What is state failure? See my conceptualisation of state failure on the right flank below.

Sunday, June 3, 2007

Puntland vs. Northern Iraq

MStFB Spillover Monitor Report Update No. 9:1 The original report
U.S. Defense Secretary Robert Gates must have had a difficult day in Singapore today, when he was asked both about the U.S. naval bombardment of a target within Puntland (officially a part of Somalia), and about why the U.S. wouldn't let Turkey go into Northern Iraq to attack PKK safe havens there. A difficult day, providing that 1) journalists realised all this and did care; 2) Gates realised this and did care. Which I can't perfectly judge not having been there.
Now, before one cries 'double standards', of course every country has at least a thousand standards - that is what foreign policy-making is about. So that's not the road I want to walk down on in this analysis. Still, in both cases it is notable that the essence of the problem is the same: there is either an internationally recognised government (IRG - in Puntland's case the Somali government), or an international force (the U.S.-led one in Iraq), that is supposed to sufficiently control a territory (Puntland / Northern Iraq) so that no NSEs (negative spill-over effects) emerge from there, negatively affecting the external environment's security.
The U.S. decided it itself needed to act against several major al-Qaeda figures in Puntland (as part of a wider U.S. presence all over Somalia nowadays). It has special troops in the area, working together with local tribal forces. Since reports say that the naval shelling went on for hours yesterday, it probably wasn't a one-and-only chance to take out a carefully identified target, but rather artillery support for some on-going operation on the ground in Puntland. Among the major al-Qaeda figures hunted there are Fazul Abdullah Mohammed (from the Comoros), Saleh Ali Saleh Nabhan (from Kenya), and Abu Taha al-Sudani (you should be able to guess: from Sudan), who all may have been senior plotters of attacks in the past in Kenya and Tanzania (1998 embassy as well as 2002 hotel bombings that you may remember).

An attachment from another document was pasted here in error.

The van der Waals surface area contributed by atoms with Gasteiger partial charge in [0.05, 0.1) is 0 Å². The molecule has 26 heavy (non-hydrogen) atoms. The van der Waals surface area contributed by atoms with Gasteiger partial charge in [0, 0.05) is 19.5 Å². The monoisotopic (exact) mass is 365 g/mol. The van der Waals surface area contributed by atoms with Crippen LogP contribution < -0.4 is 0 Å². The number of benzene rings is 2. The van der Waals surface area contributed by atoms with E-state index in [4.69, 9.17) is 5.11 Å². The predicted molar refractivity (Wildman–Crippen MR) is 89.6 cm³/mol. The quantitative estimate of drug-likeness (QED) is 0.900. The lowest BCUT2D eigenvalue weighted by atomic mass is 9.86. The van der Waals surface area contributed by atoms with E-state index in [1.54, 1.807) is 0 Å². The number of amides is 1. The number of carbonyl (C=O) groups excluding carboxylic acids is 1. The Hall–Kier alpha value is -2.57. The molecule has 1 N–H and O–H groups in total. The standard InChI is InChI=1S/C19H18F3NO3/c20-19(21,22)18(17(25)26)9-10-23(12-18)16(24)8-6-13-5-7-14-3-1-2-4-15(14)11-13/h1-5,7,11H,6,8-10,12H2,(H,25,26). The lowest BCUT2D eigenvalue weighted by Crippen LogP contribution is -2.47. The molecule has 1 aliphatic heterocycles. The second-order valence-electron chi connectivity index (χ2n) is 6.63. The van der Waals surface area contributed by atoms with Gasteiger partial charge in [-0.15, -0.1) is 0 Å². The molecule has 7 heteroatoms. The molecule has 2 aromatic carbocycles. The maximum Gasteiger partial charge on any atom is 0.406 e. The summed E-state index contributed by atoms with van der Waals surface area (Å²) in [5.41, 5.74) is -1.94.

Turkey, on the other hand, has massed its troops along its Iraqi border, ready to jump, but has so far been shown the red light by Washington. One may fear of course that human rights-wise a Turkish incursion into Northern Iraq may not be so wise, still Turkey has serious security concerns, so much so that even Robert Gates showed understanding for Turkish 'unhappiness' over the issue (Gates used the unhappiness word).
Comparing the two situations security interests-wise, the U.S. had arguably only a minor threat in the case of Puntland (magnified by distorted public perceptions of terrorism), while Turkey has quite a vital stake to care about in the case of Northern Iraq. One may even say that in the Puntland case we should not talk about an NSE (a negative spill-over effect), since there is only the potential or the possibility of something spilling over in the future, and since no spilling over has taken place yet, so-to-say, with the militants moving around or hiding in the area. So this is a moment to refine my NSE concept again. But I'll do it saying that if the potential is there that is in fact already an NSE. For in this case it is because of an IRG's weakness that there are such conditions in one state's territory that in and of themselves make another IRG and another state insecure (to a degree).

No comments: